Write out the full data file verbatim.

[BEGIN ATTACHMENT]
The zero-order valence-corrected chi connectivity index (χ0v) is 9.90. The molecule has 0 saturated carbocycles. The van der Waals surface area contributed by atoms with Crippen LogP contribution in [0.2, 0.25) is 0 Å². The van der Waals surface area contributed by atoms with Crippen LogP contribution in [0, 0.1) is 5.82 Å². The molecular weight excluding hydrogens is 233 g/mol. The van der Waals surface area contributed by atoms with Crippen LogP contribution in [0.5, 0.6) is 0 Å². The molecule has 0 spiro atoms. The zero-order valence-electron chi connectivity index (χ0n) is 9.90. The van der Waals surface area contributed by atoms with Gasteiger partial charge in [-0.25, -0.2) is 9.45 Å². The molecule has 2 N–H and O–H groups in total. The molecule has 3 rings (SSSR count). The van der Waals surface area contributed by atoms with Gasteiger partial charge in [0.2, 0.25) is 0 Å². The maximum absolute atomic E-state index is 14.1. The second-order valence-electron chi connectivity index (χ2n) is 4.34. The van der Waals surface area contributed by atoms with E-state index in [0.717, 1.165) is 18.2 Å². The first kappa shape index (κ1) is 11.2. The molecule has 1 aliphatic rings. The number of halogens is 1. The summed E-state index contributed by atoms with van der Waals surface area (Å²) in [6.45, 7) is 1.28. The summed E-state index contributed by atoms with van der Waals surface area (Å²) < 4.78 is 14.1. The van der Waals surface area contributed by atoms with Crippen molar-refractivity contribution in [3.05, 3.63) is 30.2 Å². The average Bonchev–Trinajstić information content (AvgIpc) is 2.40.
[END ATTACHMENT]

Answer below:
The zero-order valence-corrected chi connectivity index (χ0v) is 9.90. The molecule has 0 saturated carbocycles. The van der Waals surface area contributed by atoms with Crippen LogP contribution in [0.2, 0.25) is 0 Å². The van der Waals surface area contributed by atoms with Crippen LogP contribution in [0, 0.1) is 5.82 Å². The molecular weight excluding hydrogens is 233 g/mol. The van der Waals surface area contributed by atoms with Crippen LogP contribution in [0.5, 0.6) is 0 Å². The molecule has 0 spiro atoms. The zero-order valence-electron chi connectivity index (χ0n) is 9.90. The van der Waals surface area contributed by atoms with Gasteiger partial charge in [-0.25, -0.2) is 9.45 Å². The molecule has 2 N–H and O–H groups in total. The molecule has 3 rings (SSSR count). The van der Waals surface area contributed by atoms with Gasteiger partial charge in [0.2, 0.25) is 0 Å². The maximum absolute atomic E-state index is 14.1. The second-order valence-electron chi connectivity index (χ2n) is 4.34. The van der Waals surface area contributed by atoms with E-state index in [0.717, 1.165) is 18.2 Å². The first kappa shape index (κ1) is 11.2. The molecule has 1 aliphatic rings. The number of halogens is 1. The summed E-state index contributed by atoms with van der Waals surface area (Å²) in [6.45, 7) is 1.28. The summed E-state index contributed by atoms with van der Waals surface area (Å²) < 4.78 is 14.1. The van der Waals surface area contributed by atoms with Crippen molar-refractivity contribution in [3.05, 3.63) is 30.2 Å². The average Bonchev–Trinajstić information content (AvgIpc) is 2.40.